Sweets For The Sweet

Contributed by Jodi Paige

I just watched a You Tube video of two parents giving their baby his first taste of Pop Rocks.  It made me wonder if I’m the only parent who, when her first baby was born, considered the idea of never giving her child anything but all-natural, whole, organic foods.

I knew after my baby was born, I had the opportunity to see that my child developed a palate for macrobiotics.  I could rear this child so that the very idea of something deep-fried, sugarcoated, or packed in preservatives would cause him to run screaming.

But then, I stepped into my mental time machine and fast-forwarded myself to his first day at the school lunch table.  I pictured all the other kids unfurling their lunch totes, packed with juice boxes, fruit rollups, and high-sodium lunchmeat sandwiches, while my child opens his hemp bag and neatly arranges his carefully-measured meal of flax seed, dried apricots, tofu chunks, and reusable BPA-free water bottle filled with double-osmosis water.

And just what could this kid hope to find in his trick-or-treat bag, or Christmas stocking?  Would this child have to bring his own gluten-free bran muffin to other children’s birthday parties?  And then I realized, if this was the kind of youngster I was about to raise, there would be no birthday party invites, no one giving out millet on Halloween, and terrible confusion as to which list he was on when Santa left rolled oats in his stocking.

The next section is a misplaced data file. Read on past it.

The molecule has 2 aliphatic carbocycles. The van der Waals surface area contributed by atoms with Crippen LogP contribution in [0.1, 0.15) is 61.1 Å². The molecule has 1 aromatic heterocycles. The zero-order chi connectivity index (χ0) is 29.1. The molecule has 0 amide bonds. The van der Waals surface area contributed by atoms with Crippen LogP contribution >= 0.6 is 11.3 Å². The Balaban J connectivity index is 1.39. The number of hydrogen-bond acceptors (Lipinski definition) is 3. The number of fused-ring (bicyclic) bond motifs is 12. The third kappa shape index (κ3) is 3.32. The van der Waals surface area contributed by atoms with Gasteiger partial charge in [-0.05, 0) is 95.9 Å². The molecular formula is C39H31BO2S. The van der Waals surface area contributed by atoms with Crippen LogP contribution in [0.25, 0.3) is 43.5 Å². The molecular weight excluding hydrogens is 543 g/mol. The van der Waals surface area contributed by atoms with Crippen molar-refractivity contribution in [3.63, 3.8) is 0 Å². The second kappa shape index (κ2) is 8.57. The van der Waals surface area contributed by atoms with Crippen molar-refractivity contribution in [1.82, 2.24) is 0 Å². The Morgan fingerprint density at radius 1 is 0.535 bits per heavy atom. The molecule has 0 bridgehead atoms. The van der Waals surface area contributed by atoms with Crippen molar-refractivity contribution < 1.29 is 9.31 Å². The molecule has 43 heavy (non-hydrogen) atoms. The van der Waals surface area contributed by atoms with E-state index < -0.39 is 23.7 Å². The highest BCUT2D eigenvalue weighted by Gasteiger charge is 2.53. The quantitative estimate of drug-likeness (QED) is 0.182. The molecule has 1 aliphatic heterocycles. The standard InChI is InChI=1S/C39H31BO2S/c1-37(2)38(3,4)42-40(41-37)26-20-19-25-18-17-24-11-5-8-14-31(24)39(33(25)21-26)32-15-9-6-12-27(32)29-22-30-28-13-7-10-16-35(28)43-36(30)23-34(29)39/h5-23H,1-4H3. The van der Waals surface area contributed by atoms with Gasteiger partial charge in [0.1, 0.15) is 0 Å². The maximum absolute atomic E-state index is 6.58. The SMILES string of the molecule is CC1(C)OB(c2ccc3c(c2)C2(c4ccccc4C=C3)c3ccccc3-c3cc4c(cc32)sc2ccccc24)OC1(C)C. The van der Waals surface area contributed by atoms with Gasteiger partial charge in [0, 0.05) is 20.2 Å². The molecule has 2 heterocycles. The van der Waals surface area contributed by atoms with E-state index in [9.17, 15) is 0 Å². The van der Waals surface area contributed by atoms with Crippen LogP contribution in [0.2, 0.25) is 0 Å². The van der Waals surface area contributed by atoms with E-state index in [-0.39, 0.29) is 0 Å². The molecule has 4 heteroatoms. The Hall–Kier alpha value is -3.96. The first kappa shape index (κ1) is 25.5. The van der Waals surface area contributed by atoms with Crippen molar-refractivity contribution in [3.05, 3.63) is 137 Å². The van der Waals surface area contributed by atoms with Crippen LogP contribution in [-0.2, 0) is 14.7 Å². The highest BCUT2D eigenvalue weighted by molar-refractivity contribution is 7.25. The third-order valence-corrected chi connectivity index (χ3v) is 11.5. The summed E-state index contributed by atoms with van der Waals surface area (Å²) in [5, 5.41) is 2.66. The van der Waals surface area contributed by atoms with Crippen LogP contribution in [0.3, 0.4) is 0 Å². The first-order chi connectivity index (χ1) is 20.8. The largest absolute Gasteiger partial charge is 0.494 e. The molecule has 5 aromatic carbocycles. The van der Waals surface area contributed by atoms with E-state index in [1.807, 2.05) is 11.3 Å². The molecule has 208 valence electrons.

Am I advocating that parents give into the fast food mentality?  No.  But what is childhood without the joy of dunking a cookie in a cold glass of milk, s’mores around a campfire, and yes, even the occasional packet of Pop Rocks?  To paraphrase that great Southern icon Foghorn Leghorn, “There’s somethin’ kinda yeeeewwww about a kid who’s never had Pop Rocks.”



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